Pope Francis has sent warm greetings and good wishes to all participants and organisers at the Paralympic Winter Games.
“I embrace with a special thought the whole Paralympic world: we will win the most important medal together, if the example of athletes with disabilities helps everyone to overcome prejudices and fears, and to make our communities more welcoming and inclusive. This is the real gold medal!”
“Sport, with its universal language, can build bridges of friendship and solidarity between individuals and peoples of all cultures and religions.”
“I wish the Paralympic family a unique experience of human brotherhood and peace: blessed are the peacemakers!”
Beijing, China is the first city ever to host both Summer and Winter Paralympics. On Friday, March 4, 2022 the Opening Ceremony will be in the National Stadium. The emblem for 2022 Winter Paralympics is “Flying High” – a multi-coloured ribbon resembling the Chinese character for ‘fly’.
Paralympics Australia was proud to announce a Team of ten athletes for the Beijing Games. These ten athletes have shown remarkable resilience and determination to remain at the elite level throughout the challenges of the past two years. Limited training and competition opportunities, cancelled camps, lockdowns and border restrictions are among the numerous obstacles they faced before relocating to the northern hemisphere, away from their families and friends. Kate McLoughlin will lead the Paralympic Winter Team as she did for our team at the Summer Games in Tokyo.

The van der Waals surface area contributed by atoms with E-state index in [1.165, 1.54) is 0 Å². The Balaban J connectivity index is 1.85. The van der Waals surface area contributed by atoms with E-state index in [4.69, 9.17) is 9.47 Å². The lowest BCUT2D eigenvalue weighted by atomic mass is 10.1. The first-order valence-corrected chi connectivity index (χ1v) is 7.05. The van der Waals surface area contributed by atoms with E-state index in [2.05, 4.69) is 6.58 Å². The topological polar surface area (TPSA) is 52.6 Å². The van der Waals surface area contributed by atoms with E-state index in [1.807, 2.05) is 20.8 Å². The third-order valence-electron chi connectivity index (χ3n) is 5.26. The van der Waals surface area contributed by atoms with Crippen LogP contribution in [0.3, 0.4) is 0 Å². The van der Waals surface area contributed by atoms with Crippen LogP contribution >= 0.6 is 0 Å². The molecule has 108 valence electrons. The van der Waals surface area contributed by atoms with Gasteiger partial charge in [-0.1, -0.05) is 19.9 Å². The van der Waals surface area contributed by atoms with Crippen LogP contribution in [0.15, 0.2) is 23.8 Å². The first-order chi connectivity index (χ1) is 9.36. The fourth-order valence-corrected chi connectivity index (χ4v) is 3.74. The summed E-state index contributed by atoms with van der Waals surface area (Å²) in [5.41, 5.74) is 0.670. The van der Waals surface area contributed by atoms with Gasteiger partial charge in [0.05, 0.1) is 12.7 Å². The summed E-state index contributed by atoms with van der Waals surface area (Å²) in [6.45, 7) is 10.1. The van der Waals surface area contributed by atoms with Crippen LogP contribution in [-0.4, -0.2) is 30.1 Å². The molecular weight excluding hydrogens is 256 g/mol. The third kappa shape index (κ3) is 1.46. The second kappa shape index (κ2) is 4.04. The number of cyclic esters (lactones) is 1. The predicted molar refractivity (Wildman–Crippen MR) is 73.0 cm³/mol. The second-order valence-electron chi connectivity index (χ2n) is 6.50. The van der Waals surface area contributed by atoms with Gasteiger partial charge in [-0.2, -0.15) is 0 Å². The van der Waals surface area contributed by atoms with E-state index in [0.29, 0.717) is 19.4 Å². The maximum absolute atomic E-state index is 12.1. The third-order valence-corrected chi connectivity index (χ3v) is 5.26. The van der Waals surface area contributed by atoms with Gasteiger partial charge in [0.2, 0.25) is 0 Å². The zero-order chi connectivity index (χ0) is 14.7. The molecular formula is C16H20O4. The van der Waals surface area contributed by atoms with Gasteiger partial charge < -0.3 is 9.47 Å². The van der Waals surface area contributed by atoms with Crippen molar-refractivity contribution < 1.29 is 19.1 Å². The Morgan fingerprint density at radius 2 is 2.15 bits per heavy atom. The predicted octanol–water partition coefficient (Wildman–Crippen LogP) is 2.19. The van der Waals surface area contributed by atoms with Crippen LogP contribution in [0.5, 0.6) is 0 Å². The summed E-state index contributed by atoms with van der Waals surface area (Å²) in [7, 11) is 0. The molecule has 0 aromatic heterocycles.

Melissa Perrine and Mitchell Gourley are the most experienced members of the Team, this being their fourth Games. We have six male athletes, two female athletes and two female sighted guides. The youngest member of the Team is Para-snowboarder, Ben Tudhope 22, who debuted at the Sochi Games when he was 14. He is the only snowboarder in the Team; all of Australia’s other representatives will compete in Para-Alpine Skiing.
After having a very successful time at the recent World Cup events in Sweden, Ben’s goal now is to win Gold in Beijing. He missed a Bronze medal by two seconds at the Pyeong Chang Games in 2018. He will be competing in a neighbouring Hebei province, about 220 km from the city and 50 minutes by the railway line specifically built for the Games.